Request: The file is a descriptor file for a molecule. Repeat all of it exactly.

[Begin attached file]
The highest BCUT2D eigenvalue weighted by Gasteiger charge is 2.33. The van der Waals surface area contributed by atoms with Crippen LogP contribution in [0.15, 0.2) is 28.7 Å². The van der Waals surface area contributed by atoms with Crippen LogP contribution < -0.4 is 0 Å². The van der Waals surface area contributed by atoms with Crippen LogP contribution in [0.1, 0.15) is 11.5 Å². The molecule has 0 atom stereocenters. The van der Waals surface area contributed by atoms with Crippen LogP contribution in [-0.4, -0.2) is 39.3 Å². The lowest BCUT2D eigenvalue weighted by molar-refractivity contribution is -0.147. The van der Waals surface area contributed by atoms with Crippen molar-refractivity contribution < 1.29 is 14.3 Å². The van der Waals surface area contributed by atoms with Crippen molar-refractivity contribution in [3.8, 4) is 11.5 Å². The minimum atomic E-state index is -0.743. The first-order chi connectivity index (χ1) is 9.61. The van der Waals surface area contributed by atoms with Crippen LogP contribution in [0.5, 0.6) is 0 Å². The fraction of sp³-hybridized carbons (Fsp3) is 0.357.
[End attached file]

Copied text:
The highest BCUT2D eigenvalue weighted by Gasteiger charge is 2.33. The van der Waals surface area contributed by atoms with Crippen LogP contribution in [0.15, 0.2) is 28.7 Å². The van der Waals surface area contributed by atoms with Crippen LogP contribution < -0.4 is 0 Å². The van der Waals surface area contributed by atoms with Crippen LogP contribution in [0.1, 0.15) is 11.5 Å². The molecule has 0 atom stereocenters. The van der Waals surface area contributed by atoms with Crippen LogP contribution in [-0.4, -0.2) is 39.3 Å². The lowest BCUT2D eigenvalue weighted by molar-refractivity contribution is -0.147. The van der Waals surface area contributed by atoms with Crippen molar-refractivity contribution < 1.29 is 14.3 Å². The van der Waals surface area contributed by atoms with Crippen molar-refractivity contribution in [3.8, 4) is 11.5 Å². The minimum atomic E-state index is -0.743. The first-order chi connectivity index (χ1) is 9.61. The van der Waals surface area contributed by atoms with Crippen LogP contribution in [0.5, 0.6) is 0 Å². The fraction of sp³-hybridized carbons (Fsp3) is 0.357.